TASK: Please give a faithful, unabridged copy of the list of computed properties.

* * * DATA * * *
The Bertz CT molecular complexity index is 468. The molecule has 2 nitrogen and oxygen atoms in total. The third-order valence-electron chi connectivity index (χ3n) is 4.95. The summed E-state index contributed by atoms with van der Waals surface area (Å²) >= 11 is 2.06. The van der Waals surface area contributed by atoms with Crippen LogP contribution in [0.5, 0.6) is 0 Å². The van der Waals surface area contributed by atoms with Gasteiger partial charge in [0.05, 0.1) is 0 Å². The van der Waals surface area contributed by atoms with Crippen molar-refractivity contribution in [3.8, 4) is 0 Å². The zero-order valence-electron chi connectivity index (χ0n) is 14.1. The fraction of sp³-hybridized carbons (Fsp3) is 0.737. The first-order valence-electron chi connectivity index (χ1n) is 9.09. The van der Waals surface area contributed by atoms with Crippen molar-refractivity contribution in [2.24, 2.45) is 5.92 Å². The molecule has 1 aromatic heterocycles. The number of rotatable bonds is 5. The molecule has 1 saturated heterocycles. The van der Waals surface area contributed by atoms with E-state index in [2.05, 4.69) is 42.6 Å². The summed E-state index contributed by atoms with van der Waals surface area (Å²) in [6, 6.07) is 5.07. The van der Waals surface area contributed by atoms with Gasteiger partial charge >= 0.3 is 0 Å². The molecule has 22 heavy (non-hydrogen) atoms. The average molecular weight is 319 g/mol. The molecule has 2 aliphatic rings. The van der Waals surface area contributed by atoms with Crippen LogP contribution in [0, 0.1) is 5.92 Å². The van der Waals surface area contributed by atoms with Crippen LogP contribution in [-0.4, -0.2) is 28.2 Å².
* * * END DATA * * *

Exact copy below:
The Bertz CT molecular complexity index is 468. The molecule has 2 nitrogen and oxygen atoms in total. The third-order valence-electron chi connectivity index (χ3n) is 4.95. The summed E-state index contributed by atoms with van der Waals surface area (Å²) >= 11 is 2.06. The van der Waals surface area contributed by atoms with Crippen LogP contribution in [0.5, 0.6) is 0 Å². The van der Waals surface area contributed by atoms with Gasteiger partial charge in [0.05, 0.1) is 0 Å². The van der Waals surface area contributed by atoms with Crippen molar-refractivity contribution in [3.8, 4) is 0 Å². The zero-order valence-electron chi connectivity index (χ0n) is 14.1. The fraction of sp³-hybridized carbons (Fsp3) is 0.737. The first-order valence-electron chi connectivity index (χ1n) is 9.09. The van der Waals surface area contributed by atoms with Crippen molar-refractivity contribution in [2.24, 2.45) is 5.92 Å². The molecule has 1 aromatic heterocycles. The number of rotatable bonds is 5. The molecule has 1 saturated heterocycles. The van der Waals surface area contributed by atoms with E-state index in [2.05, 4.69) is 42.6 Å². The summed E-state index contributed by atoms with van der Waals surface area (Å²) in [6, 6.07) is 5.07. The van der Waals surface area contributed by atoms with Gasteiger partial charge >= 0.3 is 0 Å². The molecule has 22 heavy (non-hydrogen) atoms. The average molecular weight is 319 g/mol. The molecule has 2 aliphatic rings. The van der Waals surface area contributed by atoms with Crippen LogP contribution in [0, 0.1) is 5.92 Å². The van der Waals surface area contributed by atoms with Crippen LogP contribution in [-0.4, -0.2) is 28.2 Å².